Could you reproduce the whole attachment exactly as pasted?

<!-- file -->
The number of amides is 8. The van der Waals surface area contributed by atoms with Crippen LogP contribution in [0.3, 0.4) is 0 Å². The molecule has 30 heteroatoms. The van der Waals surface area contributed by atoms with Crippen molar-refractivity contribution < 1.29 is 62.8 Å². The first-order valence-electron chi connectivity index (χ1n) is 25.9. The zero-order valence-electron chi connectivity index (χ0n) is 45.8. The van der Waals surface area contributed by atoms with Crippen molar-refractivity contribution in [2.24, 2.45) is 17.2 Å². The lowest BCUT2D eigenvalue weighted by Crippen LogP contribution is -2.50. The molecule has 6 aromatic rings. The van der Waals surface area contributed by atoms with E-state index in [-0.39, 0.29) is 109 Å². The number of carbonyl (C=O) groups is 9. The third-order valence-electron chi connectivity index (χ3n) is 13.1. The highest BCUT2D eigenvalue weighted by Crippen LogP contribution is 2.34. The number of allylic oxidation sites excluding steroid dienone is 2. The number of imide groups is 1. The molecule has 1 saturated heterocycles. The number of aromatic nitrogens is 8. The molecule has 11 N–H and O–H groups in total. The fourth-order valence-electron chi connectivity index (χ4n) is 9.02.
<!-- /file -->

The number of amides is 8. The van der Waals surface area contributed by atoms with Crippen LogP contribution in [0.3, 0.4) is 0 Å². The molecule has 30 heteroatoms. The van der Waals surface area contributed by atoms with Crippen molar-refractivity contribution < 1.29 is 62.8 Å². The first-order valence-electron chi connectivity index (χ1n) is 25.9. The zero-order valence-electron chi connectivity index (χ0n) is 45.8. The van der Waals surface area contributed by atoms with Crippen molar-refractivity contribution in [2.24, 2.45) is 17.2 Å². The lowest BCUT2D eigenvalue weighted by Crippen LogP contribution is -2.50. The molecule has 6 aromatic rings. The van der Waals surface area contributed by atoms with E-state index in [-0.39, 0.29) is 109 Å². The number of carbonyl (C=O) groups is 9. The third-order valence-electron chi connectivity index (χ3n) is 13.1. The highest BCUT2D eigenvalue weighted by Crippen LogP contribution is 2.34. The number of allylic oxidation sites excluding steroid dienone is 2. The number of imide groups is 1. The molecule has 1 saturated heterocycles. The number of aromatic nitrogens is 8. The molecule has 11 N–H and O–H groups in total. The fourth-order valence-electron chi connectivity index (χ4n) is 9.02.